The Al-Mesbar Studies and Research Center continues to research Islam in Europe, from the Balkans to France, Belgium, Sweden and Britain. In so doing, its explores the variety of Muslim experiences, and analyzes phenomena associated with their societies. This edition, titled “Islam in Sweden: The Threats of Islamism and the Challenges of Integration” (Book 174, June 2021), examines Sweden’s approaches in handling immigrant Muslim communities, as well as their levels of integration and the obstacles associated with that process.
In that vein, this book relies on a close analysis of key indicators including, but not limited to, the influence of isolationist Islamist organizations and the state’s misreading of activist violence. Its constituent essays utilize an interdisciplinary approach embracing sociology, political science, and the study of religion. The book introduces the reader to both active and passive organizational patterns in Sweden, beginning with generic Islamist organizations, advancing to advocates of symbolic violence, and concluding with examples of hard-core violent extremism, including those involved in recruiting Swedish foreign fighters to join ISIS between 2014 and 2016.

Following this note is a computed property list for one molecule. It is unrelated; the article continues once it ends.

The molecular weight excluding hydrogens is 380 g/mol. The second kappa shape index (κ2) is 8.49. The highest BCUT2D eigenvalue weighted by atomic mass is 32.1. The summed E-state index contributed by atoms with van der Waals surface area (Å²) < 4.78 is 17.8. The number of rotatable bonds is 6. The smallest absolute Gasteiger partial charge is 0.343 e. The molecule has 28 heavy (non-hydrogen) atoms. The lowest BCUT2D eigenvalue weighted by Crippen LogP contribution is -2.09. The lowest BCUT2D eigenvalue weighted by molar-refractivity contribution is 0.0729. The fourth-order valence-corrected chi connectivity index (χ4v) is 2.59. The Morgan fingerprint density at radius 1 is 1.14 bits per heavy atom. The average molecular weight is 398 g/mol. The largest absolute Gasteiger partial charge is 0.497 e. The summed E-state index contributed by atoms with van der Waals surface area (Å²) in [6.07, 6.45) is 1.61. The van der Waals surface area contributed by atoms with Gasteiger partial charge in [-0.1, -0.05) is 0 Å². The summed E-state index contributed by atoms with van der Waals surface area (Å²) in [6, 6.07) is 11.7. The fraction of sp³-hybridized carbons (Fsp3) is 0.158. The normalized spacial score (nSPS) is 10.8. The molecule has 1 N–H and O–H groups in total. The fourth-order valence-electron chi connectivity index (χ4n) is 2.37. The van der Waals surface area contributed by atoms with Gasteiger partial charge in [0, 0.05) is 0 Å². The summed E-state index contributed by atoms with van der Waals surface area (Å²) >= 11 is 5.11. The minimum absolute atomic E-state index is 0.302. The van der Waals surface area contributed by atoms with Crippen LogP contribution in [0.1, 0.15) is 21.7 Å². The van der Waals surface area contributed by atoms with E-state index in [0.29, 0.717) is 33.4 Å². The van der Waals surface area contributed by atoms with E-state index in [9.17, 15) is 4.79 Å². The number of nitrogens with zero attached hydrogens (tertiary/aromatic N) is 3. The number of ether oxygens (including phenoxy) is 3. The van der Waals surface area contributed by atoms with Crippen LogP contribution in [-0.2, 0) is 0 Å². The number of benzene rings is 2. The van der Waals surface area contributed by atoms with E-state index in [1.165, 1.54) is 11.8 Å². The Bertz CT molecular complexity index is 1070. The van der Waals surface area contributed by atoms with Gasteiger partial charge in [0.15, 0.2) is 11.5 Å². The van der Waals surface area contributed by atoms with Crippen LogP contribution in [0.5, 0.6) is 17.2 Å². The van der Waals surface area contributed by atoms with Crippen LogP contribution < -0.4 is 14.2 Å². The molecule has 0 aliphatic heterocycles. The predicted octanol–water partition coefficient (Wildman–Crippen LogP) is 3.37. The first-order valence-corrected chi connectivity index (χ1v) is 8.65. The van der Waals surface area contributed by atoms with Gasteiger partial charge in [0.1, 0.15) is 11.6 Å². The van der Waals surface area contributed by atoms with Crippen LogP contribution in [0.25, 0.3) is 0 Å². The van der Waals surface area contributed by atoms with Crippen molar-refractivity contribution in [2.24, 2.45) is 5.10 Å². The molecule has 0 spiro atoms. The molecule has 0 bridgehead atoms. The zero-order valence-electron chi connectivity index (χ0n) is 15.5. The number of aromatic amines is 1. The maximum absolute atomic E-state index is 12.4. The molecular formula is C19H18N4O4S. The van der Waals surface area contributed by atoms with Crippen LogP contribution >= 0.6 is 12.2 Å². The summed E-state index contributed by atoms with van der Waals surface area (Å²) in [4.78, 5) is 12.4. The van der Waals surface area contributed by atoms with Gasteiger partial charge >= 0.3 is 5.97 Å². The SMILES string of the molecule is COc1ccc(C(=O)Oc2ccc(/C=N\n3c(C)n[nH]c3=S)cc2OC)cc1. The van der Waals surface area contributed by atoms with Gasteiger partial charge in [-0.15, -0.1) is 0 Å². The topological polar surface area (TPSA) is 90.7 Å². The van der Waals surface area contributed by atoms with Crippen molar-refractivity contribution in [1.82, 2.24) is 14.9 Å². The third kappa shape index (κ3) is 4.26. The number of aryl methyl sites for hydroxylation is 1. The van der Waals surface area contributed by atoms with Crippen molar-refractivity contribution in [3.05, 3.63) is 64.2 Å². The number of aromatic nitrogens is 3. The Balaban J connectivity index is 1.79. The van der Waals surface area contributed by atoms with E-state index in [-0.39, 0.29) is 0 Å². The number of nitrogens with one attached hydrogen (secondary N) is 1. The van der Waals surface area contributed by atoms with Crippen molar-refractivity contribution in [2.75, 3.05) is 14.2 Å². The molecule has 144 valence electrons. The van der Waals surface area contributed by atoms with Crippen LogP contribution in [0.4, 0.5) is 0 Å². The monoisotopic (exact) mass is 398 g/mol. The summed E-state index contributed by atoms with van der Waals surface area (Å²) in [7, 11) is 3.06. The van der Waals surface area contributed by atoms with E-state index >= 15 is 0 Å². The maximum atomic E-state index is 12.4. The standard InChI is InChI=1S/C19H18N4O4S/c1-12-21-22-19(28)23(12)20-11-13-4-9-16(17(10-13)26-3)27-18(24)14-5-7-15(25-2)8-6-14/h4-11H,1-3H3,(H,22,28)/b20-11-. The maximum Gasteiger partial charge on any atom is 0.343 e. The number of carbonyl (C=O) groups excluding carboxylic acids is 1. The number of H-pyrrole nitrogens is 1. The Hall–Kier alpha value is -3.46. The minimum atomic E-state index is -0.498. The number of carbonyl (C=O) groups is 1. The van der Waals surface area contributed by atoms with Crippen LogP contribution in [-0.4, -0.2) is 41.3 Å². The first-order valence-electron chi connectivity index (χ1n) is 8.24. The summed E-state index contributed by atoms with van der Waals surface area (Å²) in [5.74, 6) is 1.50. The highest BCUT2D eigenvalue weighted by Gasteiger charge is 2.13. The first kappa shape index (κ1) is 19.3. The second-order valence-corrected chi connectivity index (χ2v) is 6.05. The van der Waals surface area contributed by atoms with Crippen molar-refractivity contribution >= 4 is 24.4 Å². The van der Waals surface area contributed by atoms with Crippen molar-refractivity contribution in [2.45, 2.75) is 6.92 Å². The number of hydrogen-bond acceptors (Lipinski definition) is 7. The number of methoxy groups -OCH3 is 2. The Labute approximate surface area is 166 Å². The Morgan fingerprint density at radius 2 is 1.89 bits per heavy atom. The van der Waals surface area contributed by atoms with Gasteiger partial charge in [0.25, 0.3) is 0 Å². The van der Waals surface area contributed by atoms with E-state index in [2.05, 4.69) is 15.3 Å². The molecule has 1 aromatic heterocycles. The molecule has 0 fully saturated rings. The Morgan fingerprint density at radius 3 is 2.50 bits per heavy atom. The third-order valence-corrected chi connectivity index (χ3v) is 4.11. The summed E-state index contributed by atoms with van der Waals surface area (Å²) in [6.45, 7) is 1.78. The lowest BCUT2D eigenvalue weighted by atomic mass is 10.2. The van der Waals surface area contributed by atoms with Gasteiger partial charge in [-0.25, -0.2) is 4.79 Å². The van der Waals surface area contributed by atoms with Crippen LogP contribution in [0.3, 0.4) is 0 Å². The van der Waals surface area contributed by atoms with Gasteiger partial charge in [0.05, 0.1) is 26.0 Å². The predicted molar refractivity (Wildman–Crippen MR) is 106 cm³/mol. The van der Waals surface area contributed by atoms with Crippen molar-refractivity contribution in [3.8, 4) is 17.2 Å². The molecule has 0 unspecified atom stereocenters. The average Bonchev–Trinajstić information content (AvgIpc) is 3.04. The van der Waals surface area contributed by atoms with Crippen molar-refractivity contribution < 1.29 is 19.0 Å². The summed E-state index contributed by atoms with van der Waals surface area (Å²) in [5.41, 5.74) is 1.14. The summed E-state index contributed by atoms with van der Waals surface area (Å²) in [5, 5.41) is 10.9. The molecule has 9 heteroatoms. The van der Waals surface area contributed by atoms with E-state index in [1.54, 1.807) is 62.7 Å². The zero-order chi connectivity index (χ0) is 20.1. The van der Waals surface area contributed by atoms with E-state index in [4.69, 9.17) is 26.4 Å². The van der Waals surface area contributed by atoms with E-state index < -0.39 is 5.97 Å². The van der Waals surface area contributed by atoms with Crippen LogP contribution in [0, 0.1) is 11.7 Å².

The book begins by laying out the Sweden Democrats’ attitude to immigrants in general, and Muslims in particular. It addresses the Swedish experience in teaching Islamic religious education and curricula to Muslims, as well as assessing Imams and spiritual guides’ curricula for training and rehabilitating former extremists. The book takes particular aim at the Swedish view of violence and oppression against women, which both Sweden’s academic literature and legal codes designate as “honor crimes”.